Robbie Myers is a seasoned media and fashion executive who for eighteen years served as Editor-in-Chief of ELLE, the #1 fashion magazine brand in the world. She reached over 28 million monthly readers across print, digital, mobile and social in the US alone. Today, Robbie brings 30+ years of creative, managerial and entrepreneurial experience to her current roles as a board member, consultant and advisor to companies in the world of tech, media and fashion. Here, she shares strategies for building brand content that truly connects.
What would you describe as the elements of a great story?
Don't be boring, which sounds obvious, but is not easy. It's tough to not be boring because that means your editorial strategy has to talk about new things and social media makes that hard because people are posting by the second. You have to figure out how you are going to get into people's feeds. How are you going to get their attention? One way to do that is to know your vertical well and to be honest about what you know. Then there's the storytelling, incorporating your brand values, your ethos.
How do you determine a brand voice and infuse that into the content?
For people at the beginning of their careers, it helps to have a good story. Start with the truth. It's okay to look at what else is in your category, but you have to think about what's unique about what you want to say. Look around at what your people are doing. What are they listening to? What are they reading? What do they care about? You need the input. You don't want to pretend to be something that you're not. Start with the truth and with your own story and speak authentically about your product. A big part of having a brand voice is marketing yourself through content creation. It's become the heart of every brand these days.
What's the best way to incorporate your personal story into your brand strategy?
If you have a voice, and you want to produce a particular point of view, then you need to establish that with some cadence and a solid point of view that people will want to support and repost. Everything you say has to be tied to something else eg you're sharing the news, or you're commenting on issues that are part of your brand.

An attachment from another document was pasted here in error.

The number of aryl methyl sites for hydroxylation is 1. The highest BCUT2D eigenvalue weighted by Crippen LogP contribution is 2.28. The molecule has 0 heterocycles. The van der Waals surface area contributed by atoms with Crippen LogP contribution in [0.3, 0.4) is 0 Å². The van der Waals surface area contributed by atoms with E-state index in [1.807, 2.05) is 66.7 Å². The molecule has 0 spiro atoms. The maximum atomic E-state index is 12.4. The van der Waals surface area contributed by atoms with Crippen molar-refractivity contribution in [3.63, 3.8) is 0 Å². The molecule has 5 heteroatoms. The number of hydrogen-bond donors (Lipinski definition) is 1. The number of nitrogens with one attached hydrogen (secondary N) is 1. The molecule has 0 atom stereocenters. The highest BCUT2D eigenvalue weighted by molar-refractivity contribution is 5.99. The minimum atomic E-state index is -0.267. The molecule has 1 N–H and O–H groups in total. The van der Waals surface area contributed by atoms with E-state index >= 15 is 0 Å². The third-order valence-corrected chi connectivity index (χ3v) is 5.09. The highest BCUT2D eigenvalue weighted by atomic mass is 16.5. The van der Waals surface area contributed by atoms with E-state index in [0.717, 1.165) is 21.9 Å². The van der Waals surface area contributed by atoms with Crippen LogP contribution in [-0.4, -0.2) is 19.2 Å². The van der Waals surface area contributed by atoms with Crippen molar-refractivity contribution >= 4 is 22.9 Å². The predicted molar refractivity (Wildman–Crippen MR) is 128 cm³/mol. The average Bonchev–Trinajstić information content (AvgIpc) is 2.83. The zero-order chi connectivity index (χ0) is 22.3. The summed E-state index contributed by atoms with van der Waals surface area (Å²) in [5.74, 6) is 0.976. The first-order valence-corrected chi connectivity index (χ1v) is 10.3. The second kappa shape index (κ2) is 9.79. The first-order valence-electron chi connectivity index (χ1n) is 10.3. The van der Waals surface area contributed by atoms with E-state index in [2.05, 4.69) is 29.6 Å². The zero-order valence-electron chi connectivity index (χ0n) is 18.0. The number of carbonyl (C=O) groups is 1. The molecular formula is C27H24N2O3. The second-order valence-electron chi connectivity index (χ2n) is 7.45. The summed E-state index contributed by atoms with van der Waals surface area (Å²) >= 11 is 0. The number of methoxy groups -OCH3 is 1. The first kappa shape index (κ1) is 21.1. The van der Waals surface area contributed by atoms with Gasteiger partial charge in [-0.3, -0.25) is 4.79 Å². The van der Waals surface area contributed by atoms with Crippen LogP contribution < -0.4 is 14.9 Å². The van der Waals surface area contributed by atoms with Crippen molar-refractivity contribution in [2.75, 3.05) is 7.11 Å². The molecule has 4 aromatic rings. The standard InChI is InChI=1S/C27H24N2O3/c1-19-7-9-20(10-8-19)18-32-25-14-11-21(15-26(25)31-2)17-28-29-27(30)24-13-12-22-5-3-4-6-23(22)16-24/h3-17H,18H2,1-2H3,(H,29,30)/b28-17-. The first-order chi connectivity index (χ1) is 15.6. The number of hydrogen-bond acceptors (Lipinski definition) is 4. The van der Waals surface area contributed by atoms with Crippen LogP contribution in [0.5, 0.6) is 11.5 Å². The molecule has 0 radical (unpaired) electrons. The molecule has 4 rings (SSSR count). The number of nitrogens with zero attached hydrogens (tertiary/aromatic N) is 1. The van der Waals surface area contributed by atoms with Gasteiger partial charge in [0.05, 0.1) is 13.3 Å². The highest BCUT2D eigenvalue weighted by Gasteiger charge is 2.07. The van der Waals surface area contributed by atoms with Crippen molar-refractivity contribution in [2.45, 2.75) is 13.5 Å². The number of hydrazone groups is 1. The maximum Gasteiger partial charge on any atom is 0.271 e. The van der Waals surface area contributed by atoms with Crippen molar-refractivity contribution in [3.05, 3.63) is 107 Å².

You don't want to pretend to be something that you're not. Start with the truth and with your own story and speak authentically about your product.
What is your best advice for delegating and trusting others to execute your vision?
How do you get a large staff on the same page about brand essence and core values? There's this theory that it takes five years for a staff to gel, which means it takes five years for people you work with to have the shorthand to understand one another.
In terms of managing a big staff, you have to delegate, and you have to have department heads. I believe in expertise and I also believe that people learn over time. I know 10,000 hours has been debunked, but that knowledge gets into you and allows you to quickly make your way through the weeds of decision-making. When you’ve already seen an issue, again and again, you know how to navigate it. Even though all problems are new problems, you now have the navigational tools.
What are some of the tactics you used as a magazine editor to drive growth?
When I started in the editorial world, I was in print and my job was to grow the circulation. The advertisers would pay for access to the readers' eyeballs. That was the deal.
I wanted readers to engage with us. I cared about them, and I wanted them to care about us. I did that through compelling content. I had to know what they wanted. But I also had to be half a step ahead. I had to know what was cool and bring them something they'd never seen before. I would fight with other magazines over cover stars because that drives eyeballs to the newsstand which in turn generates subscriptions.
Over the years, our priorities changed significantly. You had to learn quickly because the mediums were always changing, particularly in the last decade with the rise of social media. That significantly changed the communication between provider and reader.